Your To Do list is long. So is your client’s. What gets your attention? Usually, we think the raging fire needs the most water.
Look at your To Do list from another perspective: What story is it telling about you? Mine says “I have a lot of little tasks to accomplish.” Some days the story screams “You’re not making meaningful progress!” Rarely does my list say “This is what your life means.”
Meaningful progress only comes when the bigger story of my life is front and center. I lead a movement of coaches. Every conversation should have elements of helping someone discover how what they can develop someone else. That’s what coaches do. The story my life tells centers on meeting those people and finding where they make that impact. But my To Do list revolves around running my business, paying my bills, and all kinds of other things.
Getting down in the weeds matters, but so does stepping back and seeing the big story. Growing relational generosity is the first thing I lose when I play too small. Your story is real. And active. And ever-changing. But it’s also going somewhere. And you get to pick where! Write it down. And read it to yourself on a regular basis.
My story is one of investing. My values build out faith, character, relationship, generosity and long term impact. When I’m focused on those, it’s a great story. When my attention (and intention) waver, the story takes a different turn. What about you? What’s your big story? Write it down!
Your clients are in the same situation. What if you helped them tell a big story with their lives?
Coaching demands attentiveness to the bigger story. Your clients don’t come to you to figure out how to be more efficient with the tasks that make up their schedule. More significant narratives motivate most coaching engagements.
Intellectually, it’s tempting to say “coaching conversations frame out what’s possible so clients can rise to the occasion.” How consistent is that approach? But helping clients find a story of how change happens, and watch the momentum build!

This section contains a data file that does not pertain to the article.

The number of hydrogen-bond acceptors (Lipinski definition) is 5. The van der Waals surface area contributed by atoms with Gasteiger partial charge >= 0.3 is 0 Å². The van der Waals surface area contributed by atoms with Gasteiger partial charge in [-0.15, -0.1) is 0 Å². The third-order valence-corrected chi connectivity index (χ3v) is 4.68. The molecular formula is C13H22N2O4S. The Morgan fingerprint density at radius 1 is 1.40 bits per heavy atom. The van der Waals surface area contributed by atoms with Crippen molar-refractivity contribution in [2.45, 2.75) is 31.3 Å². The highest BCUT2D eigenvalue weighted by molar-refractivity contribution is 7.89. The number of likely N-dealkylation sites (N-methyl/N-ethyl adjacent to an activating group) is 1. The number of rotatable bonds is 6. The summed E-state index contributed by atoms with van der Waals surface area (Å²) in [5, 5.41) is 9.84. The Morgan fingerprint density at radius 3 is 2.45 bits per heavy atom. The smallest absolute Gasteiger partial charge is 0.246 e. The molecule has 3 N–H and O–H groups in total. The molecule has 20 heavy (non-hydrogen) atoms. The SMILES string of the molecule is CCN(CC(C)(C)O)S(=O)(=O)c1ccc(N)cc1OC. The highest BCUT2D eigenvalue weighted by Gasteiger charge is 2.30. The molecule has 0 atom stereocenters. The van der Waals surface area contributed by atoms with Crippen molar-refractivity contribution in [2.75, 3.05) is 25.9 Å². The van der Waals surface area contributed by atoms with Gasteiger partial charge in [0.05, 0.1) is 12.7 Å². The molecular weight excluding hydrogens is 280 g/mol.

Concepts are essential, but stories lead to change.
Think about the leader who draws strength from hearing what someone else did in a similar situation. Or the parent who knows what to do with their kids because of a story from one of their peers. Or the confidence that can come from remembering something you did in the past. One account can be all it takes.
What’s your story? Understanding your own story helps you focus on your client’s pursuit of theirs. What have you learned about yourself? What surprises you? What do you want to share with the people around you?
When you look at your client list, what big story does your coaching tell? What could you do to connect with that story in your next session? Or future coaching relationships?
Better yet, what story (or stories) do your client’s lives tell? How could you help your clients line up with that bigger story? What kinds of questions could you ask to discover that epic tale?
Connecting with the bigger story of your life (and your coaching) opens possibilities for your clients. Dividends come from the discoveries and capacities you unlock. The results matter during the current conversation AND change the client’s future.
What’s your story? What could it be?
Imagine that story. Coaching changes everything.